The Uncorked Dork: Port, The Other White Drink?

By | April 01, 2015
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GOOD food calls for good wine. But good doesn’t have to be expensive or pretentious. That’s the philosophy of edible Tampa Bay’s very own wine expert, the Uncorked Dork, who serves up irreverent wine know-how for folks who like wine, but don’t want to be so serious about it.

Port. For many, the drink conjures up images of book-lined studies where white-haired gentlemen sit in leather chairs swirling their glasses and blowing great puffs of cigar smoke into their dim surroundings.

And while port and cigars can go well together – give me a Maduro-wrapped stogie and a glass of vintage port and I call it dessert – there’s so much more to this wine than those preconceptions.

In fact, with more than 100 varieties of grapes sanctioned for port production and a range of results based on the fermentation process, there’s a very good chance you can find one for just about any wine drinker and any occasion. So what exactly is port?

If I’m a bottle of wine at a family reunion, port is my rich cousin who always shows up half in the bag and is, therefore, best experienced in small quantities. That’s because port starts out as regular wine, but then is fortified by adding a distilled alcohol that stops the fermentation process and leaves behind residual sugar. The result is a sweeter wine with a higher alcohol content – typically around 20 percent.

That said, there are a lot of factors – from the grapes used to how the wine is aged after fortification – that produce an extremely wide variety of results.

For example, the “serious” port of leather chairs and cigars is typically a tawny port or – for those willing to be patient and cough up a little coin – a true vintage made from a single extraordinary year’s grapes, barrel-aged, then laid down to age further in the bottle. Meanwhile, ruby port – the most affordable and readily available style – is typically aged up to three years in stainless steel or other containers that tend to create a simpler, smoother result.

This is significantly simplifying a pretty nuanced topic, but I only get so many words, so I’ll cut to the chase. While a glass of more traditional port is a nice way to start or end a meal, as the days get longer and hotter, you might want to check out white port. Some may turn their noses up, or even question my sanity. But I’d argue that the key is to stay away from comparisons and simply take white port for what it is.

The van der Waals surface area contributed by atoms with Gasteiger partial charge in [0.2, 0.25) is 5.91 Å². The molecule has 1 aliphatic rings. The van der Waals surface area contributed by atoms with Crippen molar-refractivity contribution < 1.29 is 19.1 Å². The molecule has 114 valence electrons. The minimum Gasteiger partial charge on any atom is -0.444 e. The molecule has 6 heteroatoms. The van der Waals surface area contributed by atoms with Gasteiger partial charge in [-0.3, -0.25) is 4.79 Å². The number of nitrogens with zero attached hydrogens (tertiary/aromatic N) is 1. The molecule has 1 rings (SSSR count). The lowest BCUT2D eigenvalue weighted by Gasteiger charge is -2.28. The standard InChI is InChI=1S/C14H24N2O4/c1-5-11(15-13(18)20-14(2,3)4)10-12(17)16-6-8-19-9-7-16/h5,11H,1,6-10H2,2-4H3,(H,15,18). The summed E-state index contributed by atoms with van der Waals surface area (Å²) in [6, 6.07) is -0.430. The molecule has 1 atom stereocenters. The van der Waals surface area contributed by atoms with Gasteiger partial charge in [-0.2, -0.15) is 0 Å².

The name can be a bit of a misnomer – the actual liquid can be pretty dark, depending on how long the wine is left to age – but it does start out with white grapes. While there are more complex, drier versions that pair well with cheese plates or other simple fare, the light, sweet and, yes, inexpensive white ports that can be found on your local wine shop’s shelf can make for a perfect springtime drink. Now, not that I envision myself as the European nightclub type (there’s a little too much waxing and bad cologne involved with that), but the kids do have something right: They’ve discovered the benefits of white port as a mixer. It’s not quite as strong as liquor, but has a bigger kick than a glass of wine … and no one will think you’re tacky for having ice in your mixed drink.

If you’re so inclined, try it out. Here’s one idea that’s straightforward, but will make you as cool as those hot night clubbers … or at least cooler than an old guy in a library.


White Port & Tonic

This alternative to the classic gin and tonic is a basic one-part to three-parts blend of two liquids. Make a serving by pouring a single shot of white port (1.5 oz) over ice, then topping it off with tonic (approximately three shots, or 4.5 oz) and perhaps a twist of lemon or lime. You can easily increase the quantities to make a whole pitcher to share … if you do, throw in a handful of mint (squeeze it a bit to release the oils) and some slices of orange to make it look and taste like summer. In either case, topping with a shot of dark rum (let it float) is another option that kicks things up a bit.

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